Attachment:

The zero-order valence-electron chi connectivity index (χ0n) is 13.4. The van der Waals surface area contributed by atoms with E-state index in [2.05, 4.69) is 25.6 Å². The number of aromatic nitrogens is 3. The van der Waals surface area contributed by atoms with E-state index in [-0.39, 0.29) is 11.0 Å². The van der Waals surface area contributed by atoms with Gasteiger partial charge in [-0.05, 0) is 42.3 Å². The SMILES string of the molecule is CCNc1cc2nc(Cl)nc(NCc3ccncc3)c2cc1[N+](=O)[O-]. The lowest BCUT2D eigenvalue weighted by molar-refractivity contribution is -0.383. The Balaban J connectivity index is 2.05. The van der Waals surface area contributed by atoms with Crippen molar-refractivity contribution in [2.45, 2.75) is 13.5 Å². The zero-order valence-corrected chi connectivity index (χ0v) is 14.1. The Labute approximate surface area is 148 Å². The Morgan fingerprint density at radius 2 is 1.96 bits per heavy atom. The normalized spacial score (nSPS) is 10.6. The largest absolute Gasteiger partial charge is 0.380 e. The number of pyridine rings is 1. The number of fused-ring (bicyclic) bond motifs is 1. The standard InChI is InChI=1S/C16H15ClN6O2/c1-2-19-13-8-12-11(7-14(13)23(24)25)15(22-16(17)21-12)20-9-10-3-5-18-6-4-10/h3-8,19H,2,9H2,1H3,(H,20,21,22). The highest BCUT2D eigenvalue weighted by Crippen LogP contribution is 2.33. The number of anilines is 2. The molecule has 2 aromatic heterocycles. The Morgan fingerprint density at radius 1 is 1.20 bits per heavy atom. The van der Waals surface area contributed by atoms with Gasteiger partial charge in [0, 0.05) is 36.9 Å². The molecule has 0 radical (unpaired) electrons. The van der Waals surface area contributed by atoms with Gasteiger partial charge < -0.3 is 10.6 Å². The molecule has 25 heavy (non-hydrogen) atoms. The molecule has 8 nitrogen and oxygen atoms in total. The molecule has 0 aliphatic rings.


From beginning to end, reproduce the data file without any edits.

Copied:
The zero-order valence-electron chi connectivity index (χ0n) is 13.4. The van der Waals surface area contributed by atoms with E-state index in [2.05, 4.69) is 25.6 Å². The number of aromatic nitrogens is 3. The van der Waals surface area contributed by atoms with E-state index in [-0.39, 0.29) is 11.0 Å². The van der Waals surface area contributed by atoms with Gasteiger partial charge in [-0.05, 0) is 42.3 Å². The SMILES string of the molecule is CCNc1cc2nc(Cl)nc(NCc3ccncc3)c2cc1[N+](=O)[O-]. The lowest BCUT2D eigenvalue weighted by molar-refractivity contribution is -0.383. The Balaban J connectivity index is 2.05. The van der Waals surface area contributed by atoms with Crippen molar-refractivity contribution in [2.45, 2.75) is 13.5 Å². The zero-order valence-corrected chi connectivity index (χ0v) is 14.1. The Labute approximate surface area is 148 Å². The Morgan fingerprint density at radius 2 is 1.96 bits per heavy atom. The normalized spacial score (nSPS) is 10.6. The largest absolute Gasteiger partial charge is 0.380 e. The number of pyridine rings is 1. The number of fused-ring (bicyclic) bond motifs is 1. The standard InChI is InChI=1S/C16H15ClN6O2/c1-2-19-13-8-12-11(7-14(13)23(24)25)15(22-16(17)21-12)20-9-10-3-5-18-6-4-10/h3-8,19H,2,9H2,1H3,(H,20,21,22). The highest BCUT2D eigenvalue weighted by Crippen LogP contribution is 2.33. The number of anilines is 2. The molecule has 2 aromatic heterocycles. The Morgan fingerprint density at radius 1 is 1.20 bits per heavy atom. The van der Waals surface area contributed by atoms with Gasteiger partial charge in [0, 0.05) is 36.9 Å². The molecule has 0 radical (unpaired) electrons. The van der Waals surface area contributed by atoms with Gasteiger partial charge < -0.3 is 10.6 Å². The molecule has 25 heavy (non-hydrogen) atoms. The molecule has 8 nitrogen and oxygen atoms in total. The molecule has 0 aliphatic rings.